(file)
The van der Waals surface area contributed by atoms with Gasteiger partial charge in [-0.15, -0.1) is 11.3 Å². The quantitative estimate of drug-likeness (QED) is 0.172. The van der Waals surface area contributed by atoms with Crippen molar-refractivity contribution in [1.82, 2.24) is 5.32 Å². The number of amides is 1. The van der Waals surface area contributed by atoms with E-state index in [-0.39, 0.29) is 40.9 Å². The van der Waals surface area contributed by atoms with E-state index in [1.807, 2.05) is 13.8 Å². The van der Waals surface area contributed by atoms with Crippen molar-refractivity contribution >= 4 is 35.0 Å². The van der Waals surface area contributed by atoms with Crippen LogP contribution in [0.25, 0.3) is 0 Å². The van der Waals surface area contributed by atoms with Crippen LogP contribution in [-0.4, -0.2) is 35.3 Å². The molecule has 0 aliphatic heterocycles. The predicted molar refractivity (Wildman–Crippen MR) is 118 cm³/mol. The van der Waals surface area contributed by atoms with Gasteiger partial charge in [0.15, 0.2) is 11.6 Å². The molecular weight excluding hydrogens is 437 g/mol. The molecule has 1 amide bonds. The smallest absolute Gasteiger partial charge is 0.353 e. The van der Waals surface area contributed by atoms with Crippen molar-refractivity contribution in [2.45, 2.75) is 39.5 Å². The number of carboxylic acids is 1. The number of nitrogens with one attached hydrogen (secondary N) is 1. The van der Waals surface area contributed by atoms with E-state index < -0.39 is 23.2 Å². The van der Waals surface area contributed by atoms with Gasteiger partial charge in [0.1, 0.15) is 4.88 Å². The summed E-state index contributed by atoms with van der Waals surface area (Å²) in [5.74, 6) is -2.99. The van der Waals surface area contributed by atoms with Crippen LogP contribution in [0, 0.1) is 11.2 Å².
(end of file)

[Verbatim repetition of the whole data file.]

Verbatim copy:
The van der Waals surface area contributed by atoms with Gasteiger partial charge in [-0.15, -0.1) is 11.3 Å². The quantitative estimate of drug-likeness (QED) is 0.172. The van der Waals surface area contributed by atoms with Crippen molar-refractivity contribution in [1.82, 2.24) is 5.32 Å². The number of amides is 1. The van der Waals surface area contributed by atoms with E-state index in [-0.39, 0.29) is 40.9 Å². The van der Waals surface area contributed by atoms with E-state index in [1.807, 2.05) is 13.8 Å². The van der Waals surface area contributed by atoms with Crippen molar-refractivity contribution >= 4 is 35.0 Å². The van der Waals surface area contributed by atoms with Crippen LogP contribution in [0.25, 0.3) is 0 Å². The van der Waals surface area contributed by atoms with Crippen LogP contribution in [-0.4, -0.2) is 35.3 Å². The molecule has 0 aliphatic heterocycles. The predicted molar refractivity (Wildman–Crippen MR) is 118 cm³/mol. The van der Waals surface area contributed by atoms with Gasteiger partial charge in [0.15, 0.2) is 11.6 Å². The molecular weight excluding hydrogens is 437 g/mol. The molecule has 1 amide bonds. The smallest absolute Gasteiger partial charge is 0.353 e. The van der Waals surface area contributed by atoms with Crippen molar-refractivity contribution in [2.45, 2.75) is 39.5 Å². The number of carboxylic acids is 1. The number of nitrogens with one attached hydrogen (secondary N) is 1. The van der Waals surface area contributed by atoms with E-state index < -0.39 is 23.2 Å². The van der Waals surface area contributed by atoms with Gasteiger partial charge in [0.1, 0.15) is 4.88 Å². The summed E-state index contributed by atoms with van der Waals surface area (Å²) in [5.74, 6) is -2.99. The van der Waals surface area contributed by atoms with Crippen LogP contribution in [0, 0.1) is 11.2 Å².